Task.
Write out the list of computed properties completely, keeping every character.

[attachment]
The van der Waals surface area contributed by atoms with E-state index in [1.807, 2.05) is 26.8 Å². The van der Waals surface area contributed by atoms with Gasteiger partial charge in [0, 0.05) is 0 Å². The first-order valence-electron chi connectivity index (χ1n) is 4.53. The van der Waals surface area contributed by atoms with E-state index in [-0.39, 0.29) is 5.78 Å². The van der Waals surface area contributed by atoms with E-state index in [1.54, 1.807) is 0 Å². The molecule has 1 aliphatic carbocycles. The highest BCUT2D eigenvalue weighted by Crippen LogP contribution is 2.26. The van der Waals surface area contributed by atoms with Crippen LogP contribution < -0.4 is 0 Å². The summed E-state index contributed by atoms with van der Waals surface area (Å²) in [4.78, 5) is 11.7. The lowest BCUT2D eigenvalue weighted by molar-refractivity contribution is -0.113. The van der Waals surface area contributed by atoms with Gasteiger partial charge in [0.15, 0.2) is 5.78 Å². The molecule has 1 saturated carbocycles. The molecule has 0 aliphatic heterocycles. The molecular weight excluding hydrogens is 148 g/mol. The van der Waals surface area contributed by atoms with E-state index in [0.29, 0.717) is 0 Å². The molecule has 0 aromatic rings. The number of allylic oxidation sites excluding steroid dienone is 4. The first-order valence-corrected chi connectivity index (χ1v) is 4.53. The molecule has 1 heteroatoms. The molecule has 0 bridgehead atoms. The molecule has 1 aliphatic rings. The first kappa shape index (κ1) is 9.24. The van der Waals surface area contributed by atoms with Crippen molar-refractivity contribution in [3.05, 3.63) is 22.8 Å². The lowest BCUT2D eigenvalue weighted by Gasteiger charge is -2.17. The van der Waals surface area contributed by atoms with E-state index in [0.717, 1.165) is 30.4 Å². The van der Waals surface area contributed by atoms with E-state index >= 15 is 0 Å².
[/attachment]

The van der Waals surface area contributed by atoms with E-state index in [1.807, 2.05) is 26.8 Å². The van der Waals surface area contributed by atoms with Gasteiger partial charge in [0, 0.05) is 0 Å². The first-order valence-electron chi connectivity index (χ1n) is 4.53. The van der Waals surface area contributed by atoms with E-state index in [-0.39, 0.29) is 5.78 Å². The van der Waals surface area contributed by atoms with E-state index in [1.54, 1.807) is 0 Å². The molecule has 1 aliphatic carbocycles. The highest BCUT2D eigenvalue weighted by Crippen LogP contribution is 2.26. The van der Waals surface area contributed by atoms with Crippen LogP contribution < -0.4 is 0 Å². The summed E-state index contributed by atoms with van der Waals surface area (Å²) in [4.78, 5) is 11.7. The lowest BCUT2D eigenvalue weighted by molar-refractivity contribution is -0.113. The van der Waals surface area contributed by atoms with Gasteiger partial charge in [0.15, 0.2) is 5.78 Å². The molecule has 1 saturated carbocycles. The molecule has 0 aliphatic heterocycles. The molecular weight excluding hydrogens is 148 g/mol. The van der Waals surface area contributed by atoms with E-state index in [0.29, 0.717) is 0 Å². The molecule has 0 aromatic rings. The number of allylic oxidation sites excluding steroid dienone is 4. The first-order valence-corrected chi connectivity index (χ1v) is 4.53. The molecule has 1 heteroatoms. The molecule has 0 bridgehead atoms. The molecule has 1 aliphatic rings. The first kappa shape index (κ1) is 9.24. The van der Waals surface area contributed by atoms with Crippen molar-refractivity contribution in [3.05, 3.63) is 22.8 Å². The lowest BCUT2D eigenvalue weighted by Gasteiger charge is -2.17. The van der Waals surface area contributed by atoms with E-state index in [0.717, 1.165) is 30.4 Å². The van der Waals surface area contributed by atoms with E-state index >= 15 is 0 Å².